Conservators – The Original Photoshop

By Rebecca Fell, Curator of Exhibits

The main purposes of the Ah-Tah-Thi-Ki Museum are to tell the Seminole story and to care for the objects of the Seminole people. There are many formally prescribed ways the staff does these things at the Museum. Further, the team sees itself as a resource to the community. Sometimes that means using these technical skills in less formal ways.

Robin Croskery-Howard is the Conservator for the Museum. She likes to say her job is “Objects Doctor.” She makes sure the healthy objects stay healthy by monitoring the conditions in which they are stored and displayed. She also provides treatments to objects when they are brought in “unhealthy” or due to old age which makes them susceptible to developing problems while in the Museum’s care. These treatments are usually preventative in nature, but sometimes she needs to be proactive and fix something that has broken.

As a result, Robin is able to share a great number of tips with Tribal community members on how to care for their most precious items. Attending events such as the Senior Center lunches, she shares information on how to safely store these items, how to make lasting repairs, and who might also be able to repair the items in question. Sometimes, when her schedule allows and her skill sets are best suited, she is able to step in and make the repair herself.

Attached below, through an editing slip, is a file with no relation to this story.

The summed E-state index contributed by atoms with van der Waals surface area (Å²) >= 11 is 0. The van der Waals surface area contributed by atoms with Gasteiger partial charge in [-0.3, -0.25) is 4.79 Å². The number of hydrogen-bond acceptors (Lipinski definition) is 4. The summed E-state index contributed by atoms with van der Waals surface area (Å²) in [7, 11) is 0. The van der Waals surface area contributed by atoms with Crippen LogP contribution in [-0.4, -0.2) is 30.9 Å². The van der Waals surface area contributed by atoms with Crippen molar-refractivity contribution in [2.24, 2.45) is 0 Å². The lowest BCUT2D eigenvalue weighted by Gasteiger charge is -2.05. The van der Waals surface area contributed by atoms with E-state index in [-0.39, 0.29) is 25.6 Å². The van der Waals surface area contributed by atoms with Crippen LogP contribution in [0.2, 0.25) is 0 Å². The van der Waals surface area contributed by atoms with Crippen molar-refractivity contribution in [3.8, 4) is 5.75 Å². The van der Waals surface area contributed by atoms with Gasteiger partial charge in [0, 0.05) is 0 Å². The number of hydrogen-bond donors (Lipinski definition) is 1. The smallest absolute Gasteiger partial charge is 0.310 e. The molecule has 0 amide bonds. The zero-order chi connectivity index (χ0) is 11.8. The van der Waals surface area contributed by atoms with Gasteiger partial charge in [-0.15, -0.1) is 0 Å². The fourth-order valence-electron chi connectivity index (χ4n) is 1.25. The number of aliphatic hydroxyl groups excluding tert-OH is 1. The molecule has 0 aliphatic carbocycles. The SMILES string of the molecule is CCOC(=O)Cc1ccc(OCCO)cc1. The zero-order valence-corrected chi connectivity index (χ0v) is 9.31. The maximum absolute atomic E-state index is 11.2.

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Pictured here is Robin making repairs to a physical photograph. The photograph of cattleman Junior Cypress (who the Junior Cypress Rodeo and Entertainment Complex in Big Cypress is named after) had heat sealed to the glass of the frame. This happens frequently to photos when they have been in their frames too long, sometimes too close to a lamp or window. Robin had to carefully separate the image from the glass, and gently pull away the sealed portion from the image. Loss of emulsion, the top layer/ image part of a photo, is almost always inevitable. But here Robin was able to pull the lost piece away from the glass afterwards and perform a procedure called bridging. Using a very expensive Japanese tissue paper and creating a special kind of glue, she creates a piece of backing to stabilize the detached piece and affix it back to the original image. By using these very particular materials she not only fixes the image but ensures that it will stay intact for as long as the photograph exists.

Next Robin will still need to scan the image to make a few adjustments in Photoshop. You might ask, “well, why doesn’t she just do that in the first place?” Photoshop is great tool that can provide pristine copies and even ‘fix’ images through the use of filters. But, it only ever makes copies; the original will still need repairing. In some cases, this is fine. People are okay with getting a good copy instead of holding onto the original photograph. However, the staff knew the community member wanted to keep the original as well as have copies to share with others.

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